After spending too long in one place without adventuring, I start to get cabin fever. I become antsy and begin to check flights and destinations. This is even more accurate now I don’t work weekends or Bank Holidays anymore. When Alessio and I had a rare shared weekend together, there was no question. We were spending three days in Paris.
Being a bank holiday, the prices had shot up for flights and the Eurostar, but we managed to find a Eurolines bus for around £100. Thanks to an error, our journey may work out cheaper. You see once we boarded the bus on the Friday night, it took over an hour to actually leave because the door wouldn’t shut. As a student, I supplemented my retail salary by writing strongly worded emails to National Express (a sister company of Eurolines) and getting my transport fares back.
Our bus stopped at the Port of Dover, and I realised this was Alessio’s first time crossing the channel.
I’ll pause the blog for a minute to describe a reverie. I dreamt a few weeks ago that Alessio, a good friend of mine and I were crossing a border to catch a plane and they had brought with them a few joints. They realised they couldn’t cross the border with them, so they hid the joints behind vegetables in the supermarket, like you might do the last pack of muffins so no one else can take them. But the police found the joints and arrested my friend, Alessio and eventually me, because I knew they were carrying joints.
Now. Back to the blog. Like a genius, Alessio had brought with him some herbal relief and only alerted me to this fact when we arrived at the Calais border.
“They have advanced security now.” I noted.
He stuffed it down the side of the chair. A nightmare come true.
We passed customs unarrested, but then the gendarmerie boarded the bus and Alessio slipped it into his mouth like a true mule.
Both our friend, who I was texting, and I remarked that the substance would be better forced up a different orifice.
“No.” He replied.
After the first and last crime of our trip, we boarded the ferry to Calais and watched the sunrise over the white cliffs. In no time, it was back to the bus where I fell straight to sleep, waking up to the scorching Paris sun five hours later.
Our hotel was in the luxurious Kléber district, situated a stones throw away from both the Arc du Triomphe and the Eiffel Tower. We headed to the Eiffel Tower first, oohing and aahing mostly at the absurd queues to visit the top, before grabbing a huge, crispy baguette and venturing onwards to St. Germain.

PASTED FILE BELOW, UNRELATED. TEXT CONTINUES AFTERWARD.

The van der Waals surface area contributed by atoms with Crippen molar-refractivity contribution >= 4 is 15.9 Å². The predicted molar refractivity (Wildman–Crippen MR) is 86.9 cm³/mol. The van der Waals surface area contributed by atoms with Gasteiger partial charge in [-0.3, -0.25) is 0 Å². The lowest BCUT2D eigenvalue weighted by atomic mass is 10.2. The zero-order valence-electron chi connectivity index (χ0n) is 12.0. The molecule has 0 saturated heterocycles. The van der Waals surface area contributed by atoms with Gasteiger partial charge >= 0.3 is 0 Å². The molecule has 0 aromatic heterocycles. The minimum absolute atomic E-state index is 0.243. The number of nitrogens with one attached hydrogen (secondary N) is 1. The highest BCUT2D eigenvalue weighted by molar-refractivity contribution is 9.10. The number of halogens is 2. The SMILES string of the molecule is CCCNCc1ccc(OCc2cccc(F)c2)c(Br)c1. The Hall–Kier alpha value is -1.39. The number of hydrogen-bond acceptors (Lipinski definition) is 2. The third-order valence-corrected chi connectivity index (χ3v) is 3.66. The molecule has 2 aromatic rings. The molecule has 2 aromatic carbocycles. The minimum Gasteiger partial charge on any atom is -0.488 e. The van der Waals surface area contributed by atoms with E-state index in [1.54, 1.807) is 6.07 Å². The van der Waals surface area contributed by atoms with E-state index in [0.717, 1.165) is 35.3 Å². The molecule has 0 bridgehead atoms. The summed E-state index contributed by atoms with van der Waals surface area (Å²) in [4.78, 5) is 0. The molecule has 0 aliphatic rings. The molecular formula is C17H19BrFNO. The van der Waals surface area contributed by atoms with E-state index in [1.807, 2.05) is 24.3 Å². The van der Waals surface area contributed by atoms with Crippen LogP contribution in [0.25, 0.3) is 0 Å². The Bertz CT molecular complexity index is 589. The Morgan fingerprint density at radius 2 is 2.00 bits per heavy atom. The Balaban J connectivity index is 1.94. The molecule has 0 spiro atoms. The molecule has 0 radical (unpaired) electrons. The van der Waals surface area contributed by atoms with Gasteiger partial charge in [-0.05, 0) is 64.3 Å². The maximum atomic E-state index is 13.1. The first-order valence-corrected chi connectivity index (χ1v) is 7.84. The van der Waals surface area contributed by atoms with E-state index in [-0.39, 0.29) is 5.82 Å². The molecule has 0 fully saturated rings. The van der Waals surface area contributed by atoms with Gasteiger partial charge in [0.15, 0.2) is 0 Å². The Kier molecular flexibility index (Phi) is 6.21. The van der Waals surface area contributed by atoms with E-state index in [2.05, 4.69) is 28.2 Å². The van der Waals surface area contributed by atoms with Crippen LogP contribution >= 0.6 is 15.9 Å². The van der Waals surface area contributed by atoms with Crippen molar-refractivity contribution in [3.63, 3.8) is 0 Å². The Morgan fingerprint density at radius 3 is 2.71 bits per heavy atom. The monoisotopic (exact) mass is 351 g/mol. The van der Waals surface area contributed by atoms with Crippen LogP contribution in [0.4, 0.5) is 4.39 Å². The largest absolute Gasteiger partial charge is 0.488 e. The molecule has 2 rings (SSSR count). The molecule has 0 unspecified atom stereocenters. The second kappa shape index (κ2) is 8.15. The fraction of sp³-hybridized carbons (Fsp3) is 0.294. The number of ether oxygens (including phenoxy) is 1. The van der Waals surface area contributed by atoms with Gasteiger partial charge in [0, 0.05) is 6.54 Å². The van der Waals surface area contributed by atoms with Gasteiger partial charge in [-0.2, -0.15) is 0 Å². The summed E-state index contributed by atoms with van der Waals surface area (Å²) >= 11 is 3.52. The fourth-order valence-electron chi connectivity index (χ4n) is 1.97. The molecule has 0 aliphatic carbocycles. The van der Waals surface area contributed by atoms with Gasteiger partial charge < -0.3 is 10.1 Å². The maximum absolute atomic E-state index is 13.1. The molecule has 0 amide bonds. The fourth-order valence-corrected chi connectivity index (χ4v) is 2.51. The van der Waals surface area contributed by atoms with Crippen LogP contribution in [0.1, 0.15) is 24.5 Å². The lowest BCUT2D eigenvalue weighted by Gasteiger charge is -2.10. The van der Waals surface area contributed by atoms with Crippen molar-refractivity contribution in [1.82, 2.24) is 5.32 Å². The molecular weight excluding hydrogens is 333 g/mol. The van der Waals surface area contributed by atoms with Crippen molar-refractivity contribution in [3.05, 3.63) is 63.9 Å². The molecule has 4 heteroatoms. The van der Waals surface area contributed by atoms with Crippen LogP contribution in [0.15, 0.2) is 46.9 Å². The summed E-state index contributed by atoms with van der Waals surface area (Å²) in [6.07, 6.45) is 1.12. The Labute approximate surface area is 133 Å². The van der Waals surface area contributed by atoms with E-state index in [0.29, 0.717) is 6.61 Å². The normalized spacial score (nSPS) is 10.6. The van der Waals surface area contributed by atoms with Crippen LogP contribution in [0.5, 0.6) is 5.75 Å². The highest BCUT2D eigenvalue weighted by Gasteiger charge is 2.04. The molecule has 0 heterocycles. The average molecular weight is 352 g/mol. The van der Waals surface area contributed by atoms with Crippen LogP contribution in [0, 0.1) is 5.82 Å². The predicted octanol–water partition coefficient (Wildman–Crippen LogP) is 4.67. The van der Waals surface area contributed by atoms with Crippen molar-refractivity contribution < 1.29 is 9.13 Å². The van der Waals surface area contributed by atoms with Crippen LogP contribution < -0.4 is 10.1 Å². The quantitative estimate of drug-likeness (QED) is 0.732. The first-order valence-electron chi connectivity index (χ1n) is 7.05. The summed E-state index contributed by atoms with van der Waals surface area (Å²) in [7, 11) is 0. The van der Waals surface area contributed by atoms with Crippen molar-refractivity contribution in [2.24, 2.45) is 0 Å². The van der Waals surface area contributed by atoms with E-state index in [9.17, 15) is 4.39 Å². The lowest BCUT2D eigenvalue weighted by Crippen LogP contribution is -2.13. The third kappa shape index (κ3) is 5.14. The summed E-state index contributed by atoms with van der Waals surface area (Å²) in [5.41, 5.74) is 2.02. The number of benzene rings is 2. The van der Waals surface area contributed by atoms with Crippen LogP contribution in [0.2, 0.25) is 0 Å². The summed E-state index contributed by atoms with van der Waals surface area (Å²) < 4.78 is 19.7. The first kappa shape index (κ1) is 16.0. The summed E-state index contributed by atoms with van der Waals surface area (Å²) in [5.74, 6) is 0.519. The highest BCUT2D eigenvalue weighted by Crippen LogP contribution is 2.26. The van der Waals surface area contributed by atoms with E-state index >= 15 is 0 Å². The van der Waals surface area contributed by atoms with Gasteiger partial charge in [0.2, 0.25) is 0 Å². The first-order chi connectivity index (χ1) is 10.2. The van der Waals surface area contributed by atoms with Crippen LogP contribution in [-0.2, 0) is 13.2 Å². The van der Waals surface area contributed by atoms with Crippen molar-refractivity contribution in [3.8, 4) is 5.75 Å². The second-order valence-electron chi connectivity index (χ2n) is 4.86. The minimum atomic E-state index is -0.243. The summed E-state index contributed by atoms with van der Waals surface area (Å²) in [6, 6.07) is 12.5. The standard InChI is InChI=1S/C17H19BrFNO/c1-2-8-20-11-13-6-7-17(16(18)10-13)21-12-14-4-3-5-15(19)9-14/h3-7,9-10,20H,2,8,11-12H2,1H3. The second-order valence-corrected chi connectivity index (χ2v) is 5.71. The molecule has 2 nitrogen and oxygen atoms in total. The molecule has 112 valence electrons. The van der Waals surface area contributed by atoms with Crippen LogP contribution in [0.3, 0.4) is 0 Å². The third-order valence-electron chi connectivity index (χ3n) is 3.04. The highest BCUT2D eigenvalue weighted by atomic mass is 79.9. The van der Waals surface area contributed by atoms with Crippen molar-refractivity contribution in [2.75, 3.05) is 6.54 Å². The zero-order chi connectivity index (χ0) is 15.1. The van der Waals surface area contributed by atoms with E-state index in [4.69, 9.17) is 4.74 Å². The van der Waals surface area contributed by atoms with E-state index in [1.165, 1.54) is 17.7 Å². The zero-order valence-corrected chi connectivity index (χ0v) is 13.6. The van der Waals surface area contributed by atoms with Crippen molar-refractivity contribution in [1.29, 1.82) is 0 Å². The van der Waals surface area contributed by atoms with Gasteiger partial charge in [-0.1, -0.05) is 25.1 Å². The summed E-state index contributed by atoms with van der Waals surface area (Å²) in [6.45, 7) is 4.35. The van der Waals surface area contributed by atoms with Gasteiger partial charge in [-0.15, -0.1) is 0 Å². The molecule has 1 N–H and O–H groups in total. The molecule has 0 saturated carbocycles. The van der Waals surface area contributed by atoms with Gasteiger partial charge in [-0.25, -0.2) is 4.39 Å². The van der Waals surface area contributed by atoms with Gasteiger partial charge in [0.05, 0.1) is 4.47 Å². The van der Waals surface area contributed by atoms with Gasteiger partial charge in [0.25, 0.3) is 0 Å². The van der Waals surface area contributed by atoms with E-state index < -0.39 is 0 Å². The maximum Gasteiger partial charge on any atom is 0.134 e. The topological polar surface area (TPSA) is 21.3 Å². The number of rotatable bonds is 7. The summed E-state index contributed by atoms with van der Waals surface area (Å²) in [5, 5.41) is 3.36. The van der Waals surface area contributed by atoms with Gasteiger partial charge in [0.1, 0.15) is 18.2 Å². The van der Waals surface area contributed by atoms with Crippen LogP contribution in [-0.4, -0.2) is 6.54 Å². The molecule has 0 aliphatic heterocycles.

Parc du Luxembourg was especially very nice and peaceful, with the surrounding wine shops keeping Alessio very happy.
Next on the list was Ile de Cité. Famous for Notre Dame, the Conciergerie and Sainte Chapelle. Notre Dame is beautiful, and great for pretending you’re Count Frollo, but Sainte Chapelle is breathtaking.
We queued for 20 minutes, and at the door had to pay €10 rather than €18 because we couldn’t prove I was under 25. Alessio was already in a mood because he had decided the cashier was una stronza, and upon entering Sainte Chapelle we did a little deflated “…oh.” It didn’t look like the pictures at all. Where were the high ceilings? The majestic stained glass?
“It’s a bit…shit. I knew it.”
“Yeah.” I said, sadly. “We might as well go up those stairs and get our money’s worth.”
“I’m going to stay here for ten hours to get my money’s worth.” Alessio replied, stomping up the stairs.
At the top of the stairs, we shut up.
There it was. An actual thing of beauty.
We headed outside where Alessio attempted to decipher the biblical stories depicted on the stones. The creation story, the story of “Adamo ed Eva”, The Ten Commandments and more Biblical stories to delight the former Altar Boy turned rebel.
We took a guidebook to decipher the stained glass but with my non-Christian upbringing and Alessio’s excommunication, we really struggled
Debauchery, sex, the Moulin Rouge… the only thing Alessio remembered from his schoolboy visit to Paris.
From Le Pigalle, you can walk to Montmartre. Now, I know it’s touristy. I know it’s very “done”. But I love it. Like Portobello Road in London, Coney Island in New York, or fresh white bread, everyone knows it’s there, everyone’s done it, but I will always have a space in my heart for it.
At the very top of the hill is Sacre Coeur, a church from which the view – on a quiet day, is astounding. Weaving our way back through the tourists and far enough down the hill for the food to be reasonably priced and reasonably edible, we found a small restaurant where we could eat dessert al fresco. Yes, only dessert. We’re in France.
She cornered us outside a Tabac store in the Pigalle, offering us “couples fun”. Being polite and very British, I nodded and politely accepted a business card.
“No, just come and SEE INSIDE!” She insisted.
Where was the strength of character and refusal I had so strongly in Asia? We meekly tagged along behind her and looked around the rather non-descript nightclub. There were only a few giveaways, such as the poles and velour curtains around the private show areas.
“For couples too! Not just men.”
“Let us eat some dinner first, and we’ll think about it!”
“We have crêpes here!”
“Lola, they mean real food.” Her colleague replied.
We ducked out the door, trying to look inconspicuous to the passersby and determined to find real food.
Instead we took the metro to Charles de Gaulle-Etoile to see the Arc de Triomphe, took a quick stroll down a small section of the Champs Elysées and then took to bed for the night, our legs throbbing and my eyes resisting any attempt to stay awake.